• The need to enrich the good seeds In view of this truth, we can see the need to enrich the spiritual health of God’s people. Evil is the most creative force in the world and we need to equip the people of God to be victorious over it. Our Christian love, prayers and helping hands are like water and fertilizer to one another. We, as Christians should go and nourish each other with the word of God most especially within our churches then we also need to proclaim God’s words to people outside that they too may know about the Lord’s salvation.

Digested from: Sermon by: Rev. Orlino Veron, Administrative Pastor, Lagro, United Methodist Church, July 17, 2011, based on Matthew 13:24-30

Image above courtesy of: http://ihs-sonlite.com/id134.html

 

 

Sowing Kingdom Seeds: (Parable of the Sower)

“But the seed falling on good soil refers to someone who hears the word and understands it. This is the one who produces a crop, yielding a hundred, sixty or thirty times what was sown.”-Matthew 13:23

The Parable of the Sower is perhaps the best known and most noted parable in the Bible. Bible scholars point out three important elements in this parable;

  • the sower– the person who is living the life of Christ, out for mission, preaching, and teaching.
  • the seed– the Word of God, the insights that produces faith. Deep inside the seed is life and when it falls into the soil, it will live.
  • and the soil– the person who receives the Word.

Assimilation of the gospel truth may vary between people’s (listeners) understanding as they may view them at different angles. However, each Christian’s job is to “sow the seeds”. Whether people will accept the seeds, allow them to grow and bear fruit in their lives is no longer his or her responsibility. He or she only needs to trust God and obey the call to sow “spiritual seeds”.

The Parable of the Sower

Different Types of Soil

Pathway or Wayside– This kind of soil could be as hard as a pavement as people walk on it regularly. The seeds could not penetrate this type of soil so they remain on the surface, which makes it easier for birds to feed on the seeds. One may be like “wayside soil” at some point in his or her life. Prejudices, pride and even tradition may cause an unteachable spirit within the person. He may be too attached to his comfort zone that he could not entertain any call to change. Perhaps, bad experiences and unanswered prayers have hardened his or her heart.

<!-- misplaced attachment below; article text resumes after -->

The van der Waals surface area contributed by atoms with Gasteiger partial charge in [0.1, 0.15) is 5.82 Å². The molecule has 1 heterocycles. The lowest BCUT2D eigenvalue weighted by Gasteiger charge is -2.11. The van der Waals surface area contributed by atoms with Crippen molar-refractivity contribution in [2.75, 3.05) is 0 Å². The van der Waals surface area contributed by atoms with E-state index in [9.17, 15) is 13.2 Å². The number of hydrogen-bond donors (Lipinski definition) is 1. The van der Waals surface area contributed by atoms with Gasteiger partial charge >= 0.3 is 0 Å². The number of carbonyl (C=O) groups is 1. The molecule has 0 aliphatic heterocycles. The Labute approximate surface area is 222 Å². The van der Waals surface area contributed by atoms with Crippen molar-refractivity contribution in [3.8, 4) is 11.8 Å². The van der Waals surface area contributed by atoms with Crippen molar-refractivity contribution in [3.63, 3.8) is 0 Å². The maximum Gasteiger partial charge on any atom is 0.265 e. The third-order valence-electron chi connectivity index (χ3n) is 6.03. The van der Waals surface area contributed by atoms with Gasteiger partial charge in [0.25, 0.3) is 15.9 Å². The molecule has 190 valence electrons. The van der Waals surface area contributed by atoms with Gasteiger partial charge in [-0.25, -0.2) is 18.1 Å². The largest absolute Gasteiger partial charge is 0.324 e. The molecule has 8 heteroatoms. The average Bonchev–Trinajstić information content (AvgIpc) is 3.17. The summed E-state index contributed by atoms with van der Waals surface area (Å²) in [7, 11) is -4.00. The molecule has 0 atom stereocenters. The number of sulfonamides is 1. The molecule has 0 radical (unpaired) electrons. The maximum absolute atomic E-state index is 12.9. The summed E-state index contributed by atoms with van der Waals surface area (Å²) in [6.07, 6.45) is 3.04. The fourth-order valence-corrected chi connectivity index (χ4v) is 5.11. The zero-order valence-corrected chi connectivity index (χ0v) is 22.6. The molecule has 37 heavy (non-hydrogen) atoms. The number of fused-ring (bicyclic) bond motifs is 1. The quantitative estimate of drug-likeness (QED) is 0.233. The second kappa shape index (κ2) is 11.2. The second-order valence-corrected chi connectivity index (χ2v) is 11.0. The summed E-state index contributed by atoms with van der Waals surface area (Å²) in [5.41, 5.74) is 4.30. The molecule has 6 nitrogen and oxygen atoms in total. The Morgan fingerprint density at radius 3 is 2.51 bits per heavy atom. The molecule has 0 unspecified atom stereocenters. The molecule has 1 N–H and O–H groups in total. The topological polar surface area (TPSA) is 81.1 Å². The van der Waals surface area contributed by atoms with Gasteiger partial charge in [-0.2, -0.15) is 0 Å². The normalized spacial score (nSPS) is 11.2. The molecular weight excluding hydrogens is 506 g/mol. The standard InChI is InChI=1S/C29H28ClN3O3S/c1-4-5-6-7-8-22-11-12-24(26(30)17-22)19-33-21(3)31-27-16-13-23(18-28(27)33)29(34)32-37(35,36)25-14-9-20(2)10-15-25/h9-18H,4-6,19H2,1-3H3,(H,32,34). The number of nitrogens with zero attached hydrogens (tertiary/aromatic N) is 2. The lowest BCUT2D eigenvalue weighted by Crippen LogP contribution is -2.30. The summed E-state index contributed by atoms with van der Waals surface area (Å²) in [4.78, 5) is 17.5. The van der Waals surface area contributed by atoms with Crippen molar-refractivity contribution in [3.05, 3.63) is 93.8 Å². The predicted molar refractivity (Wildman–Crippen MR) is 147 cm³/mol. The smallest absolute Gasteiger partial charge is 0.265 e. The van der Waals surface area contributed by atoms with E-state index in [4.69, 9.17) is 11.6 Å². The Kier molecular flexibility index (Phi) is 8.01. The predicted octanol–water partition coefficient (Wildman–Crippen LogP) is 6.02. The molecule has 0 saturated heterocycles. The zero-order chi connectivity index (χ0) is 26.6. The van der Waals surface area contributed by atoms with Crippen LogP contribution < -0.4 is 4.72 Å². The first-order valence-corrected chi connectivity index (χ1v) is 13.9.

Rocky Ground- This describes people who are excited about their religion. Spiritual experiences warm their hearts but they do not last. They receive the teaching with gladness but forgo the application.  It seems all superficial. Perhaps, certain influences cause them to lose the fire easily.

Thorny Ground- This describes people who become too pre-occupied with worldly affairs; forsaking spiritual responsibility in exchange for earthly pleasures.

Good Soil- This describes people who receive “the spiritual seed”, allow it to grow, mature and become fruitful and multiply.

At certain points in our lives, even as Christians, we experience all these four conditions of “spiritual soil” in our lives. At one point, we might have been hardened by despair, confused with our priorities and tired from responsibilities.

However, we need to strive to become “good soil”. The kingdom of God is like a seed that grows from small to great. We just need to be faithful with our calling to spread the good news no matter where the seeds fall. We can be sure that God will take care of the result.

Digested from a sermon by: Rev. Orlino Veron, Administrative Pastor, Lagro, United Methodist Church, July 10, 2011

Image above courtesy of: http://blog.beliefnet.com/beyondblue/2010/08/mindful.html